When my brother was just old enough to learn his numbers, and too young yet to sit still in church, I, as his bossy big sister, used to write out simple math problems for him to work on during the service. He’d sit there and work on addition and subtraction and I’d sit there working on more little problems for him, and that way, we managed to keep the bickering, elbowing, and jostling for position to a minimum.
On Saturday, my brother didn’t have any trouble paying attention at church, and he wasn’t sitting in a pew. Instead, he was standing in front of the congregation reciting his wedding vows to his high school sweetheart, surrounded by friends and family.
I ignored my brother for the first part of his life. It wasn’t that I didn’t like him; it was just that he was boring. Having a small baby around is exactly like having a small sack of flour around, except that flour doesn’t make messes or cry a lot. Until my brother could talk I just wasn’t that interested.
But finally he did talk, and immediately, it was clear that he had a lot of interesting things to say.
And when he learned to walk, it was clear that he was also quite brave. One of my most vivid childhood memories is of my brother as a toddler on the night when a broken light fixture fell from the ceiling and slashed his chin open. He didn’t cry, not even a little, even though he was bleeding pretty badly, and my dad drove him to the emergency room half an hour away. He had four stitches put in, and he did not make a sound.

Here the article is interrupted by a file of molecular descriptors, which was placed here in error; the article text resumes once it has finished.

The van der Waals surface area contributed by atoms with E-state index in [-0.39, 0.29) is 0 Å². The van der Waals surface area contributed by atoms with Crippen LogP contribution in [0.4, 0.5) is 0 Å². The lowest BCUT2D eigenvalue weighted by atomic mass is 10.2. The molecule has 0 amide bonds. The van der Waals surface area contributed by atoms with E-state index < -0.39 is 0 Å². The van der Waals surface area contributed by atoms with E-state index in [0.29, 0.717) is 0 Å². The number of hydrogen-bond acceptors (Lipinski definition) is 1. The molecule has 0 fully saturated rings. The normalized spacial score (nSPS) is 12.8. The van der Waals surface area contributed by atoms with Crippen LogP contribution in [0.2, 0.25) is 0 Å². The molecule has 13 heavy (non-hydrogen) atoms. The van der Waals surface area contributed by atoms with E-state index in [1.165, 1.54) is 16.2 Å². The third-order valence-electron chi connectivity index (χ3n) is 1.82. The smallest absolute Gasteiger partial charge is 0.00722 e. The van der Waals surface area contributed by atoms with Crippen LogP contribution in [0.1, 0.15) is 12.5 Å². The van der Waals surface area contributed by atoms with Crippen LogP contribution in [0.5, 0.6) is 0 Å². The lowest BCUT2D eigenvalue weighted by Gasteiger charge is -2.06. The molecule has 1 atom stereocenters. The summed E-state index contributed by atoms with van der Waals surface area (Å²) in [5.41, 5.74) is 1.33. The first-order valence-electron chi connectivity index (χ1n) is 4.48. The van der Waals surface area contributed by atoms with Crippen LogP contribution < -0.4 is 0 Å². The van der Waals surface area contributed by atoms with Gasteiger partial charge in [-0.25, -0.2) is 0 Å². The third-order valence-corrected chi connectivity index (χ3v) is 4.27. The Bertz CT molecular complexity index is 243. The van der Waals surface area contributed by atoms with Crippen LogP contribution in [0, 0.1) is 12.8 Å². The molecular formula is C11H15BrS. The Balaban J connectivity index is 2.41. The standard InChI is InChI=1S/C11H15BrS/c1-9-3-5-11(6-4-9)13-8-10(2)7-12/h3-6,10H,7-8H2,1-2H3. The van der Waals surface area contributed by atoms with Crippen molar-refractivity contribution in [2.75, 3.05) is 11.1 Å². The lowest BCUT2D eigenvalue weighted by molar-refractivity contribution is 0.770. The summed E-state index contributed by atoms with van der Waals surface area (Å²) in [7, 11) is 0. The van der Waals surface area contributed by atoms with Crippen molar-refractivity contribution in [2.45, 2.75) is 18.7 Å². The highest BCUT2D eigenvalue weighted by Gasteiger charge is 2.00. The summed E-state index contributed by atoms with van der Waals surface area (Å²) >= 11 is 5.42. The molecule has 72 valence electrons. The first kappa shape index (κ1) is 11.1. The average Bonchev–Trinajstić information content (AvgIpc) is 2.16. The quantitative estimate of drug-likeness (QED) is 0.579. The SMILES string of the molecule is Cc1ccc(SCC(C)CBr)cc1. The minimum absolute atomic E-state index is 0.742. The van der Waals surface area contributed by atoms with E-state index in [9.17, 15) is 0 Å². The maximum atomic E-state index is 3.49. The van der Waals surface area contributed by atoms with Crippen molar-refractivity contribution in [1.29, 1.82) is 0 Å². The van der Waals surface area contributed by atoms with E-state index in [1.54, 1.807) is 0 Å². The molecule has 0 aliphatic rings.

My brother has always been smart, but more importantly, he’s kind and very, very patient with people. I can tell you this because I have played Halo 2 with my brother, and I think I shot him in the back about ten times. This wouldn’t have been a problem in a competitive game, but we were supposed to be on the same side. I just have really bad aim. "Can’t you tell which guy I am?" he’d ask, and I’d say "Well… no." He’d just shake his head and tell me to try again, preferably this time without shooting the wrong weird-looking alien.
He’s always been a pretty snappy dresser, my brother. I can still remember him wearing a pretty fancy white dress in his flour-sack days, when he could barely open his blue eyes and frankly, still smelled kinda funny. Later, he wore hand-me-down Winnie the Pooh pajamas that had once been mine, and often ran around the house in a Batman costume he cherished. When he got older, he traded those in for marching band, football and baseball uniforms.
And on Saturday, he traded his college-kid jeans and tennis shoes for a wide grin, a tuxedo, shiny shoes, a wedding ring, and a gorgeous, wonderful bride.
He had no trouble paying attention in church on Saturday, and the only math that mattered?
One plus one equals one.